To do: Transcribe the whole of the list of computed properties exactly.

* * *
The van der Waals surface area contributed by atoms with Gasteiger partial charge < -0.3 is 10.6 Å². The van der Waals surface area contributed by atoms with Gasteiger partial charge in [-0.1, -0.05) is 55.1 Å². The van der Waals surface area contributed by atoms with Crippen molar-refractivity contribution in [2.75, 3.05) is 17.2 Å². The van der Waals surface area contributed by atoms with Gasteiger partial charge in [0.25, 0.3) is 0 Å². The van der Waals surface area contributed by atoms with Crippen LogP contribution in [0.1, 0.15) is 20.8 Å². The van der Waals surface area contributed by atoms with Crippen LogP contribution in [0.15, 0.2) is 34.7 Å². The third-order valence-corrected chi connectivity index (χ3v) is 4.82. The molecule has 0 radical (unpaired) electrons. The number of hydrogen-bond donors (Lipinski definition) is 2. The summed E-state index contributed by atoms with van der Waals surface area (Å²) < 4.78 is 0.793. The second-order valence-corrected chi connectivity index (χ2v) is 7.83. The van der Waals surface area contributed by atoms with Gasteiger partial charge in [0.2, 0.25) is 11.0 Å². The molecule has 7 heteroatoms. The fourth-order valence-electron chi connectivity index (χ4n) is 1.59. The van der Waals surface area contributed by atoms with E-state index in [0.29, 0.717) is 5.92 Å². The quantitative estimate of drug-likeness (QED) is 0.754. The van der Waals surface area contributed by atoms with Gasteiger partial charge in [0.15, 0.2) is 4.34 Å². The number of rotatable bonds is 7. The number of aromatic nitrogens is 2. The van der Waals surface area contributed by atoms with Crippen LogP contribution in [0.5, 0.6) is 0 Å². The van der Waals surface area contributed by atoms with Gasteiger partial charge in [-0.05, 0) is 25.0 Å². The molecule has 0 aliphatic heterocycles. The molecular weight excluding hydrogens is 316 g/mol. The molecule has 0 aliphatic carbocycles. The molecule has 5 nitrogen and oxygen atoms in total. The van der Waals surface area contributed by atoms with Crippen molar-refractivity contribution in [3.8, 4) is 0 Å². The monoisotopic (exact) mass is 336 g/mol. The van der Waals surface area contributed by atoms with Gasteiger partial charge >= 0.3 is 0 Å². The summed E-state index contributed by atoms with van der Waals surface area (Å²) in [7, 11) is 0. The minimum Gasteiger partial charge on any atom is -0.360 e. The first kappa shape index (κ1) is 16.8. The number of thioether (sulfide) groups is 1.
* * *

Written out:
The van der Waals surface area contributed by atoms with Gasteiger partial charge < -0.3 is 10.6 Å². The van der Waals surface area contributed by atoms with Gasteiger partial charge in [-0.1, -0.05) is 55.1 Å². The van der Waals surface area contributed by atoms with Crippen molar-refractivity contribution in [2.75, 3.05) is 17.2 Å². The van der Waals surface area contributed by atoms with Gasteiger partial charge in [0.25, 0.3) is 0 Å². The van der Waals surface area contributed by atoms with Crippen LogP contribution in [0.1, 0.15) is 20.8 Å². The van der Waals surface area contributed by atoms with Crippen LogP contribution in [0.15, 0.2) is 34.7 Å². The third-order valence-corrected chi connectivity index (χ3v) is 4.82. The molecule has 0 radical (unpaired) electrons. The number of hydrogen-bond donors (Lipinski definition) is 2. The summed E-state index contributed by atoms with van der Waals surface area (Å²) < 4.78 is 0.793. The second-order valence-corrected chi connectivity index (χ2v) is 7.83. The van der Waals surface area contributed by atoms with Gasteiger partial charge in [0.2, 0.25) is 11.0 Å². The molecule has 7 heteroatoms. The fourth-order valence-electron chi connectivity index (χ4n) is 1.59. The van der Waals surface area contributed by atoms with E-state index in [0.29, 0.717) is 5.92 Å². The quantitative estimate of drug-likeness (QED) is 0.754. The van der Waals surface area contributed by atoms with Gasteiger partial charge in [0.15, 0.2) is 4.34 Å². The number of rotatable bonds is 7. The number of aromatic nitrogens is 2. The van der Waals surface area contributed by atoms with Crippen LogP contribution in [0.5, 0.6) is 0 Å². The van der Waals surface area contributed by atoms with Gasteiger partial charge in [-0.05, 0) is 25.0 Å². The molecule has 0 aliphatic heterocycles. The molecular weight excluding hydrogens is 316 g/mol. The molecule has 0 aliphatic carbocycles. The molecule has 5 nitrogen and oxygen atoms in total. The van der Waals surface area contributed by atoms with Crippen molar-refractivity contribution in [3.8, 4) is 0 Å². The monoisotopic (exact) mass is 336 g/mol. The van der Waals surface area contributed by atoms with Gasteiger partial charge >= 0.3 is 0 Å². The summed E-state index contributed by atoms with van der Waals surface area (Å²) in [7, 11) is 0. The minimum Gasteiger partial charge on any atom is -0.360 e. The first kappa shape index (κ1) is 16.8. The number of thioether (sulfide) groups is 1.